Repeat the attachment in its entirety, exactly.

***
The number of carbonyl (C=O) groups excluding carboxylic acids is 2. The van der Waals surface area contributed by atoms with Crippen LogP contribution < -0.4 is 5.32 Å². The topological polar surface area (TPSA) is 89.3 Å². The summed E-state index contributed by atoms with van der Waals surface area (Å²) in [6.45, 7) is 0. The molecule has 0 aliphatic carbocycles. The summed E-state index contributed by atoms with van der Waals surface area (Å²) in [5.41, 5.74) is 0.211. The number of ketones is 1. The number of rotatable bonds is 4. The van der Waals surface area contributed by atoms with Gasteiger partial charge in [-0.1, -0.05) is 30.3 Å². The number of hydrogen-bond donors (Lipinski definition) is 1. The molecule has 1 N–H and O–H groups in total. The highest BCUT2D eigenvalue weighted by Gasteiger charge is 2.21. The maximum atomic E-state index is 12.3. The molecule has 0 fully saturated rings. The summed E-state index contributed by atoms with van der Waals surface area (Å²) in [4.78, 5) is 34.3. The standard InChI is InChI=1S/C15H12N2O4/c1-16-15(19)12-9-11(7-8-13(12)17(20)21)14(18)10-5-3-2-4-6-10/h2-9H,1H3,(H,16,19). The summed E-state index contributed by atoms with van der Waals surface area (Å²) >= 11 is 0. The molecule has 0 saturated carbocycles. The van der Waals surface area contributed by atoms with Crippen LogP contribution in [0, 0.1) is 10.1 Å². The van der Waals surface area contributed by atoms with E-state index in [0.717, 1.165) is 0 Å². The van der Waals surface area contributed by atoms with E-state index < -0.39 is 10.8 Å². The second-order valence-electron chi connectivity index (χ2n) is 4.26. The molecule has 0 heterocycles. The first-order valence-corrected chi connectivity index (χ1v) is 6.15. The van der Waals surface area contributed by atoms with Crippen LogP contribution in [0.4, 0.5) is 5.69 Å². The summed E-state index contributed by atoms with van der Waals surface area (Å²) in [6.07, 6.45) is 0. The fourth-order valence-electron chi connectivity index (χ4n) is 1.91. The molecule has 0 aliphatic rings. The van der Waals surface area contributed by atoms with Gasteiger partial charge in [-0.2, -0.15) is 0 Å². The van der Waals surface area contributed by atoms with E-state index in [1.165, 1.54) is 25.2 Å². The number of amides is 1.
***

The number of carbonyl (C=O) groups excluding carboxylic acids is 2. The van der Waals surface area contributed by atoms with Crippen LogP contribution < -0.4 is 5.32 Å². The topological polar surface area (TPSA) is 89.3 Å². The summed E-state index contributed by atoms with van der Waals surface area (Å²) in [6.45, 7) is 0. The molecule has 0 aliphatic carbocycles. The summed E-state index contributed by atoms with van der Waals surface area (Å²) in [5.41, 5.74) is 0.211. The number of ketones is 1. The number of rotatable bonds is 4. The van der Waals surface area contributed by atoms with Gasteiger partial charge in [-0.1, -0.05) is 30.3 Å². The number of hydrogen-bond donors (Lipinski definition) is 1. The molecule has 1 N–H and O–H groups in total. The highest BCUT2D eigenvalue weighted by Gasteiger charge is 2.21. The maximum atomic E-state index is 12.3. The molecule has 0 fully saturated rings. The summed E-state index contributed by atoms with van der Waals surface area (Å²) in [4.78, 5) is 34.3. The standard InChI is InChI=1S/C15H12N2O4/c1-16-15(19)12-9-11(7-8-13(12)17(20)21)14(18)10-5-3-2-4-6-10/h2-9H,1H3,(H,16,19). The summed E-state index contributed by atoms with van der Waals surface area (Å²) >= 11 is 0. The molecule has 0 saturated carbocycles. The van der Waals surface area contributed by atoms with Crippen LogP contribution in [0, 0.1) is 10.1 Å². The van der Waals surface area contributed by atoms with E-state index in [0.717, 1.165) is 0 Å². The van der Waals surface area contributed by atoms with E-state index < -0.39 is 10.8 Å². The second-order valence-electron chi connectivity index (χ2n) is 4.26. The molecule has 0 heterocycles. The first-order valence-corrected chi connectivity index (χ1v) is 6.15. The van der Waals surface area contributed by atoms with Crippen LogP contribution in [0.4, 0.5) is 5.69 Å². The summed E-state index contributed by atoms with van der Waals surface area (Å²) in [6.07, 6.45) is 0. The fourth-order valence-electron chi connectivity index (χ4n) is 1.91. The molecule has 0 aliphatic rings. The van der Waals surface area contributed by atoms with Gasteiger partial charge in [-0.2, -0.15) is 0 Å². The van der Waals surface area contributed by atoms with E-state index in [1.165, 1.54) is 25.2 Å². The number of amides is 1.